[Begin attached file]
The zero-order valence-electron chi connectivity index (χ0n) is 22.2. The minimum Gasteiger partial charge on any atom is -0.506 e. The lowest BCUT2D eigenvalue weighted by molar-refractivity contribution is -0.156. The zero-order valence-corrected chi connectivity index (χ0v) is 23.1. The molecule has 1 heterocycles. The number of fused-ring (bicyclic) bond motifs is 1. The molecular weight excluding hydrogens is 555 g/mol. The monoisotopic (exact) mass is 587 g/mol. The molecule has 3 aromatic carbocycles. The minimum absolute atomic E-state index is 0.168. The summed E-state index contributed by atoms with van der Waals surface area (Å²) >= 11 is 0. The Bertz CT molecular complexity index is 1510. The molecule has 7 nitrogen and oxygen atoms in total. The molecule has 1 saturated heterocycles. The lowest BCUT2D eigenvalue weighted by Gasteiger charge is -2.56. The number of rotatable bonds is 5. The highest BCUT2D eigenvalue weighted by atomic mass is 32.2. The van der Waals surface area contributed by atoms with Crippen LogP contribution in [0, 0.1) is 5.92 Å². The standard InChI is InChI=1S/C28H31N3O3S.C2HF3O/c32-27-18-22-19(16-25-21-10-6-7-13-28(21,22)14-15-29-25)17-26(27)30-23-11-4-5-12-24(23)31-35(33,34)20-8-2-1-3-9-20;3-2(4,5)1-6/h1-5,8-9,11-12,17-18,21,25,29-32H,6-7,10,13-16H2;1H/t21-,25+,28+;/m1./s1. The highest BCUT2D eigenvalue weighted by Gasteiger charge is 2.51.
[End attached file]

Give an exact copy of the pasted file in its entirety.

The zero-order valence-electron chi connectivity index (χ0n) is 22.2. The minimum Gasteiger partial charge on any atom is -0.506 e. The lowest BCUT2D eigenvalue weighted by molar-refractivity contribution is -0.156. The zero-order valence-corrected chi connectivity index (χ0v) is 23.1. The molecule has 1 heterocycles. The number of fused-ring (bicyclic) bond motifs is 1. The molecular weight excluding hydrogens is 555 g/mol. The monoisotopic (exact) mass is 587 g/mol. The molecule has 3 aromatic carbocycles. The minimum absolute atomic E-state index is 0.168. The summed E-state index contributed by atoms with van der Waals surface area (Å²) >= 11 is 0. The Bertz CT molecular complexity index is 1510. The molecule has 7 nitrogen and oxygen atoms in total. The molecule has 1 saturated heterocycles. The lowest BCUT2D eigenvalue weighted by Gasteiger charge is -2.56. The number of rotatable bonds is 5. The highest BCUT2D eigenvalue weighted by atomic mass is 32.2. The van der Waals surface area contributed by atoms with Crippen LogP contribution in [0, 0.1) is 5.92 Å². The standard InChI is InChI=1S/C28H31N3O3S.C2HF3O/c32-27-18-22-19(16-25-21-10-6-7-13-28(21,22)14-15-29-25)17-26(27)30-23-11-4-5-12-24(23)31-35(33,34)20-8-2-1-3-9-20;3-2(4,5)1-6/h1-5,8-9,11-12,17-18,21,25,29-32H,6-7,10,13-16H2;1H/t21-,25+,28+;/m1./s1. The highest BCUT2D eigenvalue weighted by Gasteiger charge is 2.51.